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WHO's Chief Scientist Addresses Global Health Challenges at UZH

UZH maintains close ties with the World Health Organization. In a speech at UZH, the WHO’s chief scientist Sir Jeremy Farrar appealed for more social cohesion. For Farrar, universities have an important role to play here.

Climate change, wars, demographic shifts: “I’ve never known another time in my career when the world feels so uncertain,” said Sir Jeremy Farrar in his presentation last Friday at UZH. This is even though the chief scientist of the World Health Organization (WHO) has certainly seen his fair share of challenges and suffering in the world during his 62 years on the planet. Before joining the WHO, he was director of clinical research at a hospital for tropical diseases in Vietnam for 17 years, among other roles. Today he heads up the WHO’s Science Division, which aims to take a leading role in harnessing science and innovation to boost global health.

In his presentation, Farrar cast his net wide to include societal change as a factor influencing global health. Here, he was careful to stress, that he was sharing his personal views and not representing an official WHO position. “We are at a tipping point,” said Farrar. “The choices we make as a society in the coming weeks, months, and years will set the trajectory of the world in the 21st century.” The choices he referred to relate not only to the aforementioned crises and challenges but also especially to the rapid pace of technological development. For example, the idea that internet content may be primarily driven by artificial intelligence in the future is a worrying thought.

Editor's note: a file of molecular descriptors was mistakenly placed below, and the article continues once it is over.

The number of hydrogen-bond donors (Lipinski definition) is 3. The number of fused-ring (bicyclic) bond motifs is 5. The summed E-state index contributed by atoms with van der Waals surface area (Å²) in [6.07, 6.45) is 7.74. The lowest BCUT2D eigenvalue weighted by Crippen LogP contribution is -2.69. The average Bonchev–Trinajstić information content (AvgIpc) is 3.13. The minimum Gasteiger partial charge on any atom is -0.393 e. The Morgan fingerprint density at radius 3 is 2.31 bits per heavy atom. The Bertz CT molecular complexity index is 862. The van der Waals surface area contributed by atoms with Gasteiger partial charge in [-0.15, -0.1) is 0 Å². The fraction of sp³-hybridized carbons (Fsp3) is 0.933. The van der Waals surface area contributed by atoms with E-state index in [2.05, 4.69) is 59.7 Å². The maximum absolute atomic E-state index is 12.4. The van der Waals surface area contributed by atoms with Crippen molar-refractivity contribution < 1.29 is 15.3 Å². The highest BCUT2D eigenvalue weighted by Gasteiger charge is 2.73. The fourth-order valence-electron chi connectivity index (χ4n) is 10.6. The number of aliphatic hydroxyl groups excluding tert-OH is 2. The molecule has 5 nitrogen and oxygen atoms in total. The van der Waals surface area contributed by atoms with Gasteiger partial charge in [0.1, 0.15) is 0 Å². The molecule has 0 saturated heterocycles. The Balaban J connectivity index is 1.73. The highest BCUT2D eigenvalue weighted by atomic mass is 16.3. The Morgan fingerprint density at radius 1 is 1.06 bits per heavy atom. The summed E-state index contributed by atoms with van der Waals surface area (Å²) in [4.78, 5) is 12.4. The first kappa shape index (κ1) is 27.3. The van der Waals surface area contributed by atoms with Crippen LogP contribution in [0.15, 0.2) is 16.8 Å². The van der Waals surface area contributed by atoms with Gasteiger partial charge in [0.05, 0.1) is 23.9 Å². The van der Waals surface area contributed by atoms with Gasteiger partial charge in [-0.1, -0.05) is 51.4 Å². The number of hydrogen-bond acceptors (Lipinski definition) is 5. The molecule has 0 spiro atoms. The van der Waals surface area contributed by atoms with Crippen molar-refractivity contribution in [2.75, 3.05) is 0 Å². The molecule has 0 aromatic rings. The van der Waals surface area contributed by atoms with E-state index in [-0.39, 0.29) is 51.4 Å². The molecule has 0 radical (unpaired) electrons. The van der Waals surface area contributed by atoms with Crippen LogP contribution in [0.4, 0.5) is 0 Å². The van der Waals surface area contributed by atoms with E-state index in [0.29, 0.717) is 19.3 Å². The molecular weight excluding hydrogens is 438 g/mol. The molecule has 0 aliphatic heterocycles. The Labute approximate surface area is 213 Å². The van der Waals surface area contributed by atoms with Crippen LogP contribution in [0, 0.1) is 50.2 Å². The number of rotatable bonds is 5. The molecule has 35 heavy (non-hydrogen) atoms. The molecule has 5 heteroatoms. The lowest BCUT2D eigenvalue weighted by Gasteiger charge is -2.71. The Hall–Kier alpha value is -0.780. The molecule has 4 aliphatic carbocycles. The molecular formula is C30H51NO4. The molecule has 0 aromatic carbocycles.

Simultaneously global and local

“Science and international organizations, including universities, need to be transparent about what they know and what they don’t know, ” said Sir Jeremy Farrar. (Pictures: André Hengst)

At the same time, Farrar pointed out, AI offers many opportunities. One of those might be assisting the WHO in developing its global guidelines on health-related issues. These guidelines need to be more tailored to local contexts in individual countries; artificial intelligence could help those responsible make greater use of local data.

In general, science is making great progress, said Farrar, referring for example to the newly available malaria vaccine. But it is important to balance the risks and chances of technological and scientific progress – dangers must be minimized and advantages should benefit as many people as possible.

One thing’s for sure: “We can’t turn the clock back.” The only alternative is to embrace change and help define the future. We need to be able to anticipate developments, instead of merely reacting to them. Universities, with their knowledge and expertise, are well placed to do so. Moreover, alongside their academic mission, they also have a civic role to play. Behavioral and social sciences, for example, need to be at the forefront of discussions around the consequences of technological developments for our society.

In the heart of the city

Sir Jeremy Farrar, chief scientist of WHO (left) and Michael Schaepman, president of UZH.